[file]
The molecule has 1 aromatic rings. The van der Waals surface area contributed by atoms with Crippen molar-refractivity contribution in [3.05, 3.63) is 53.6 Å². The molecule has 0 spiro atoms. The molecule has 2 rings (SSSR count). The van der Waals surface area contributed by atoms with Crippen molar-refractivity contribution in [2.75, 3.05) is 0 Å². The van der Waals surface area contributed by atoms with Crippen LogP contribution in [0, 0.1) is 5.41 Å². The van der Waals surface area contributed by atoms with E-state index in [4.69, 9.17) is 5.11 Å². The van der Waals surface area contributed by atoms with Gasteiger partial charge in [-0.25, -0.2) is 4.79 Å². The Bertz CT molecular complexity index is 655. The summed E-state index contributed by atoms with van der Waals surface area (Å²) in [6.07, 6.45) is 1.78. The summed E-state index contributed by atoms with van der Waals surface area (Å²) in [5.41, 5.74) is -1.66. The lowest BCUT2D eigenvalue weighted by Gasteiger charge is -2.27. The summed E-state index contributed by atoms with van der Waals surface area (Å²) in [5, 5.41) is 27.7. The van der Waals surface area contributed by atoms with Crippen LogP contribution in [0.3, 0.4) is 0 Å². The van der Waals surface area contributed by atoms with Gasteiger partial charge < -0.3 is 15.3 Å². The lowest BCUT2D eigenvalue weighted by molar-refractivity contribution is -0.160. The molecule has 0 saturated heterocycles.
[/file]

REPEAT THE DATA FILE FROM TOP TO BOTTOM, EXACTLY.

The molecule has 1 aromatic rings. The van der Waals surface area contributed by atoms with Crippen molar-refractivity contribution in [3.05, 3.63) is 53.6 Å². The molecule has 0 spiro atoms. The molecule has 2 rings (SSSR count). The van der Waals surface area contributed by atoms with Crippen molar-refractivity contribution in [2.75, 3.05) is 0 Å². The van der Waals surface area contributed by atoms with Crippen LogP contribution in [0, 0.1) is 5.41 Å². The van der Waals surface area contributed by atoms with E-state index in [4.69, 9.17) is 5.11 Å². The van der Waals surface area contributed by atoms with Gasteiger partial charge in [-0.25, -0.2) is 4.79 Å². The Bertz CT molecular complexity index is 655. The summed E-state index contributed by atoms with van der Waals surface area (Å²) in [6.07, 6.45) is 1.78. The summed E-state index contributed by atoms with van der Waals surface area (Å²) in [5.41, 5.74) is -1.66. The lowest BCUT2D eigenvalue weighted by Gasteiger charge is -2.27. The summed E-state index contributed by atoms with van der Waals surface area (Å²) in [5, 5.41) is 27.7. The van der Waals surface area contributed by atoms with Crippen LogP contribution in [0.3, 0.4) is 0 Å². The van der Waals surface area contributed by atoms with Gasteiger partial charge < -0.3 is 15.3 Å². The lowest BCUT2D eigenvalue weighted by molar-refractivity contribution is -0.160. The molecule has 0 saturated heterocycles.